Long story as short as possible: “Regular” AppleScript scripting is accomplished using the programming syntax terms defined in scriptable apps’ scripting dictionaries. If you ever merely tinkered with writing or tweaking AppleScript scripts, this is almost certainly what you know. But as an expansion of accessibility features under Mac OS X, Apple added UI scripting — a way to automate apps that either don’t support AppleScript properly at all, or to accomplish something unscriptable in an otherwise scriptable app. UI scripting is, basically, a way to expose everything accessible to the Accessibility APIs to anyone writing an AppleScript script. They’re not APIs per se but just ways to automate the things you — a human — can do on screen.

A great idea. The only downside: scripting the user interface this way is tedious (very verbose) at best, and inscrutable at worst. Cheeseman’s UI Browser makes it easy. Arguably — but I’ll argue this side — “regular” AppleScript scripting is easier than “UI” AppleScript scripting, but “UI” AppleScript scripting with UI Browser is easier than anything else. UI Browser is both incredibly well-designed and well-named: it lets you browse the user interface of an app and copy the scripting syntax to automate elements of it.

I first covered UI Browser in 2019, when I published a story on how I could control my Mac mini from the iPad Pro using Luna Display and some AppleScript, which I was able to learn thanks to UI Browser. I then mentioned UI Browser twice last month for Automation April: it was thanks to the app that I managed to create shortcuts to toggle the Lyrics and Up Next sidebars in the Music app for Monterey. Maybe it’s silly, but I think there’s something beautiful in the fact that the last thing I did with UI Browser was bridging the old world of AppleScript with the modern reality of Shortcuts.

Gruber argued that Apple should acquire UI Browser and make it part of their built-in scripting tools for macOS; while I don’t disagree, I think it’s more realistic to hope another indie developer or studio picks up UI Browser and continues developing for as long as possible. There’s nothing else like it on the market, and I’d like to thank Bill Cheeseman for his amazing work on this application over the years. It’ll be missed.

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Automation April: 10 Shortcuts for Discord, Photos, Finder and Files, Tot, Weather Forecasts, and More

All the shortcuts I created for Automation April this month.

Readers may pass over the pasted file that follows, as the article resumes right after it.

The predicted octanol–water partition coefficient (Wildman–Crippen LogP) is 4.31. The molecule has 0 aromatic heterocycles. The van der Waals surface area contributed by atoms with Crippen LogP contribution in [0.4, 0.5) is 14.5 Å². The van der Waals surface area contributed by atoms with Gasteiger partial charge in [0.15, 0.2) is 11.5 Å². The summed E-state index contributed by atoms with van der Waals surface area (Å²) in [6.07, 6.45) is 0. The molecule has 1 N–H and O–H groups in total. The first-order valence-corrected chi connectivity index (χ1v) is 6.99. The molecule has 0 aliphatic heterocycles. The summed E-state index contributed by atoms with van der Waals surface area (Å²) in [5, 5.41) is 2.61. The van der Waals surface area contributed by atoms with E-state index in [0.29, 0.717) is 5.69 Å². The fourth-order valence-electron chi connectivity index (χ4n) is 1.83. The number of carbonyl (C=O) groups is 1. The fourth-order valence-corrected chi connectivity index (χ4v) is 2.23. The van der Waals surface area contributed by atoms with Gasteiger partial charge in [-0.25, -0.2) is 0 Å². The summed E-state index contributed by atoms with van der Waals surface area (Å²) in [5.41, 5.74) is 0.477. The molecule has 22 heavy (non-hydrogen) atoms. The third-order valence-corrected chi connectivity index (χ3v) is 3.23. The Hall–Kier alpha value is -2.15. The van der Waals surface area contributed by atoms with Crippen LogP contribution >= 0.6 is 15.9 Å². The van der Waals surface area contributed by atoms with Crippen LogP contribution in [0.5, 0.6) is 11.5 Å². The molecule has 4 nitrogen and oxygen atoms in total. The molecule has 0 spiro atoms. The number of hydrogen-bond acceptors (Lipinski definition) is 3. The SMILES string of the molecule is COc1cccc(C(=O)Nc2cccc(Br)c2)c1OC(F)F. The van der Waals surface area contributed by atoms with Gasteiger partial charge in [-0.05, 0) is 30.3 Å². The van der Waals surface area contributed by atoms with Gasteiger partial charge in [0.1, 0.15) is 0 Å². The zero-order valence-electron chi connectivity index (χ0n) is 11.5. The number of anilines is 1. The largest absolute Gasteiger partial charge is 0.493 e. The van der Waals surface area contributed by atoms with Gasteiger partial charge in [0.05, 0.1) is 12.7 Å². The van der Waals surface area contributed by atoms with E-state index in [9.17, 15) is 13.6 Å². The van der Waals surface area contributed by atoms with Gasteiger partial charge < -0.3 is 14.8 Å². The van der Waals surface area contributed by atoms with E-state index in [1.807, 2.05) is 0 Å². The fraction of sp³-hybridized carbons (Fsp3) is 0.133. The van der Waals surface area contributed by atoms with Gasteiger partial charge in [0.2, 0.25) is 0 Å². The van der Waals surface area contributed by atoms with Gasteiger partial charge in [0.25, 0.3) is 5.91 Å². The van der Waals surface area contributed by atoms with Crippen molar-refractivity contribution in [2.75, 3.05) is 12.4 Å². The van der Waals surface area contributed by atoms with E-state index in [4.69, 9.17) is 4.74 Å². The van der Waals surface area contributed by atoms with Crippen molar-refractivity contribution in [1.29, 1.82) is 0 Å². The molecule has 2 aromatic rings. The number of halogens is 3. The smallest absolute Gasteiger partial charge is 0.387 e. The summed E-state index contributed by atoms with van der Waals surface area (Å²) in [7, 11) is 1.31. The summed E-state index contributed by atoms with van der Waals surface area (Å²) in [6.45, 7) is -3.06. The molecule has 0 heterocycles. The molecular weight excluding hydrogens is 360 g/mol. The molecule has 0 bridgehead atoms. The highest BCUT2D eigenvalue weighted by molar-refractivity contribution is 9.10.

All the shortcuts I created for Automation April this month.

It’s the final week of Automation April, and before we get into the details of the final batch of 10 shortcuts I’ve prepared for this week, I just want to express my gratitude toward all readers – old and new – who checked out MacStories this month, entered the contest, or signed up for Club MacStories. The response to Automation April has exceeded our most optimistic expectations: we received over 200 shortcut submissions for the contest, which is why we’re taking a few extra days to sift through all of them before; look for an official announcement of all the winners next week.

For this final group of 10 shortcuts, I’ve assembled another pretty diverse list of utilities for iPhone, iPad, and Mac that integrate with different parts of Apple’s operating systems. There’s a shortcut that automatically deletes old files from Finder or the Files app; another that finds the unique identifier of a specific task in the Reminders app; there’s a shortcut that gives you a weather report for the location of an upcoming event in your calendar. In case you missed the previous collections of shortcuts, you can find them here and here.

So, with Automation April coming to a close, let’s dive in one last time and check out the details of the shortcuts I’m sharing this week.

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Knotwords: A New Word Game From Zach Gage and Jack Schlesinger

Knotwords is a deceptively simple new game from Zach Gage and Jack Schlessinger that combines elements of multiple word and logic puzzles into a unique, fun experience.

Each puzzle is composed of a set of squares that are divided into sections. Letters in the corner of a section establish which letters can be placed in that section of the puzzle. The goal is to arrange the letters, so they spell words vertically and horizontally throughout the puzzle. If that sounds simple, it is, but like any good game, just because the rules are easy to grasp doesn’t mean the game itself is easy.

As you explore and test solutions in Knotwords, the available letters are highlighted on a keyboard at the bottom of the screen, making it easy to tell which letters remain available to play. Once a row has been filled with letters horizontally or vertically, Knotwords will let you know if your letters are out of place by scratching out the letters in pink.

Like Sudoku, solving words makes each puzzle progressively easier by eliminating the number of possible letters that can be placed in open squares. It’s a dynamic that helps ease the frustration of getting stuck on one part of a puzzle because focusing your efforts elsewhere often leads to a breakthrough in an area where you were having trouble. There’s also a built-in hint system featuring the game’s rabbit mascot, who dispenses hints in the form of definitions of words instead of the answers themselves. Also, on iOS, the game includes an upbeat soundtrack with a jazzy lounge music vibe and generous use of haptic feedback, both of which add to the overall experience.

I’m a big fan of logic puzzles like Knotwords. They’re an excellent way to unwind by concentrating on something that isn’t your work or something else that might be on your mind. Knotwords fits that role perfectly by being easy to learn and play but challenging to solve and unique. The experience is a little like doing a crossword puzzle without the clues. It’s a combination that I love, so I plan to make Knotwords a regular part of my downtime this summer.

In addition to iOS and iPadOS, Knotwords is available on Android, the Mac, and PC. The game is free to download on the App Store and includes a core set of puzzles, but for $4.99/year or a one-time payment of $11.99, you can unlock more puzzlebook puzzles each month, a daily Twist puzzle, additional hints, statistics, and color themes.